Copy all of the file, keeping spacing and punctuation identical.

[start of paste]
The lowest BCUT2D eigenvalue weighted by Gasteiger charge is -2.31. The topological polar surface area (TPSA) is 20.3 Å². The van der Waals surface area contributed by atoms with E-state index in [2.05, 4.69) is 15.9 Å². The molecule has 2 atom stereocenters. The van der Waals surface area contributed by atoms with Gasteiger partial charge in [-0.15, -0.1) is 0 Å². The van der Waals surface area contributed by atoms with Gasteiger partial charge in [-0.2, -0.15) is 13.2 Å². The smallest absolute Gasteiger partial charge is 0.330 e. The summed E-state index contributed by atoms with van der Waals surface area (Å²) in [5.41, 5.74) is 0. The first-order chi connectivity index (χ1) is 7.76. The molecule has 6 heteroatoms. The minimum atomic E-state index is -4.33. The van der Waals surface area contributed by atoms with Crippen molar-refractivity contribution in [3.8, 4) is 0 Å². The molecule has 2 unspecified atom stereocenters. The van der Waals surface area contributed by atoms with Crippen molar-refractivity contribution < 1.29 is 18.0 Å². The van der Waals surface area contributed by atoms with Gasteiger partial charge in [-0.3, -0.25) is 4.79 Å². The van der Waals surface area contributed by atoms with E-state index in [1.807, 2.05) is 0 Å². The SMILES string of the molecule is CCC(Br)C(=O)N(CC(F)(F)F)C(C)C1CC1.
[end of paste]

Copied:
The lowest BCUT2D eigenvalue weighted by Gasteiger charge is -2.31. The topological polar surface area (TPSA) is 20.3 Å². The van der Waals surface area contributed by atoms with E-state index in [2.05, 4.69) is 15.9 Å². The molecule has 2 atom stereocenters. The van der Waals surface area contributed by atoms with Gasteiger partial charge in [-0.15, -0.1) is 0 Å². The van der Waals surface area contributed by atoms with Gasteiger partial charge in [-0.2, -0.15) is 13.2 Å². The smallest absolute Gasteiger partial charge is 0.330 e. The summed E-state index contributed by atoms with van der Waals surface area (Å²) in [5.41, 5.74) is 0. The first-order chi connectivity index (χ1) is 7.76. The molecule has 6 heteroatoms. The minimum atomic E-state index is -4.33. The van der Waals surface area contributed by atoms with Crippen molar-refractivity contribution in [3.8, 4) is 0 Å². The molecule has 2 unspecified atom stereocenters. The van der Waals surface area contributed by atoms with Crippen molar-refractivity contribution < 1.29 is 18.0 Å². The van der Waals surface area contributed by atoms with Gasteiger partial charge in [-0.3, -0.25) is 4.79 Å². The van der Waals surface area contributed by atoms with E-state index in [1.807, 2.05) is 0 Å². The SMILES string of the molecule is CCC(Br)C(=O)N(CC(F)(F)F)C(C)C1CC1.